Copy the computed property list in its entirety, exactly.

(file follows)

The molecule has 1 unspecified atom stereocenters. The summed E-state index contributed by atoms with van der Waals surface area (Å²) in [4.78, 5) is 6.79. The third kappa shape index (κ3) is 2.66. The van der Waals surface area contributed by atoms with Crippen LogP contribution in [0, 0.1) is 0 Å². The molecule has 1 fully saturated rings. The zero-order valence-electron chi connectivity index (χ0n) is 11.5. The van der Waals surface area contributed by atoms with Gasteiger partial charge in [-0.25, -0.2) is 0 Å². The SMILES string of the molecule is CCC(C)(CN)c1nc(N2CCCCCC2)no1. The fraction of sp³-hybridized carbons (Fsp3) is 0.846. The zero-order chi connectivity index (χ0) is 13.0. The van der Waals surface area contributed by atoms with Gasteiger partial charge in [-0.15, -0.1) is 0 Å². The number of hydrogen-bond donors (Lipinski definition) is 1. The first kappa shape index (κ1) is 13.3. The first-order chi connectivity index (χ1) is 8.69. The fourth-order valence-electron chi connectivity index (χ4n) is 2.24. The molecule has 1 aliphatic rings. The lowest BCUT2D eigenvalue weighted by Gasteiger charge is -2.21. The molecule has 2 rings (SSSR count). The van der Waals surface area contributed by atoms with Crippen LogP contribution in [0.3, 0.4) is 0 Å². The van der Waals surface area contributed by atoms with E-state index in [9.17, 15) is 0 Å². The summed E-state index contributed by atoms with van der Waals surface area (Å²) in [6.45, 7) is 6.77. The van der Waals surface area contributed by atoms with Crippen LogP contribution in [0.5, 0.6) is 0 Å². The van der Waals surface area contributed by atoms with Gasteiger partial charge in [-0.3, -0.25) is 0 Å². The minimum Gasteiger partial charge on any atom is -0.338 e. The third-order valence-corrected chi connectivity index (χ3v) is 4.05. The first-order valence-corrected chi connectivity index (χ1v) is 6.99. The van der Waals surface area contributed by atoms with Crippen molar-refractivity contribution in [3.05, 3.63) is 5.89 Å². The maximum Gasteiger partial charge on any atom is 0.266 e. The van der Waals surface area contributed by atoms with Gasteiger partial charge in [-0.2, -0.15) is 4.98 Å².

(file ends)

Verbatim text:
The molecule has 1 unspecified atom stereocenters. The summed E-state index contributed by atoms with van der Waals surface area (Å²) in [4.78, 5) is 6.79. The third kappa shape index (κ3) is 2.66. The van der Waals surface area contributed by atoms with Crippen LogP contribution in [0, 0.1) is 0 Å². The molecule has 1 fully saturated rings. The zero-order valence-electron chi connectivity index (χ0n) is 11.5. The van der Waals surface area contributed by atoms with Gasteiger partial charge in [-0.25, -0.2) is 0 Å². The SMILES string of the molecule is CCC(C)(CN)c1nc(N2CCCCCC2)no1. The fraction of sp³-hybridized carbons (Fsp3) is 0.846. The zero-order chi connectivity index (χ0) is 13.0. The van der Waals surface area contributed by atoms with Gasteiger partial charge in [-0.15, -0.1) is 0 Å². The number of hydrogen-bond donors (Lipinski definition) is 1. The first kappa shape index (κ1) is 13.3. The first-order chi connectivity index (χ1) is 8.69. The fourth-order valence-electron chi connectivity index (χ4n) is 2.24. The molecule has 1 aliphatic rings. The lowest BCUT2D eigenvalue weighted by Gasteiger charge is -2.21. The molecule has 2 rings (SSSR count). The van der Waals surface area contributed by atoms with Crippen LogP contribution in [0.3, 0.4) is 0 Å². The van der Waals surface area contributed by atoms with E-state index in [9.17, 15) is 0 Å². The summed E-state index contributed by atoms with van der Waals surface area (Å²) in [6.45, 7) is 6.77. The van der Waals surface area contributed by atoms with Crippen LogP contribution in [0.5, 0.6) is 0 Å². The van der Waals surface area contributed by atoms with Gasteiger partial charge in [-0.3, -0.25) is 0 Å². The minimum Gasteiger partial charge on any atom is -0.338 e. The third-order valence-corrected chi connectivity index (χ3v) is 4.05. The first-order valence-corrected chi connectivity index (χ1v) is 6.99. The van der Waals surface area contributed by atoms with Crippen molar-refractivity contribution in [3.05, 3.63) is 5.89 Å². The maximum Gasteiger partial charge on any atom is 0.266 e. The van der Waals surface area contributed by atoms with Gasteiger partial charge in [-0.2, -0.15) is 4.98 Å².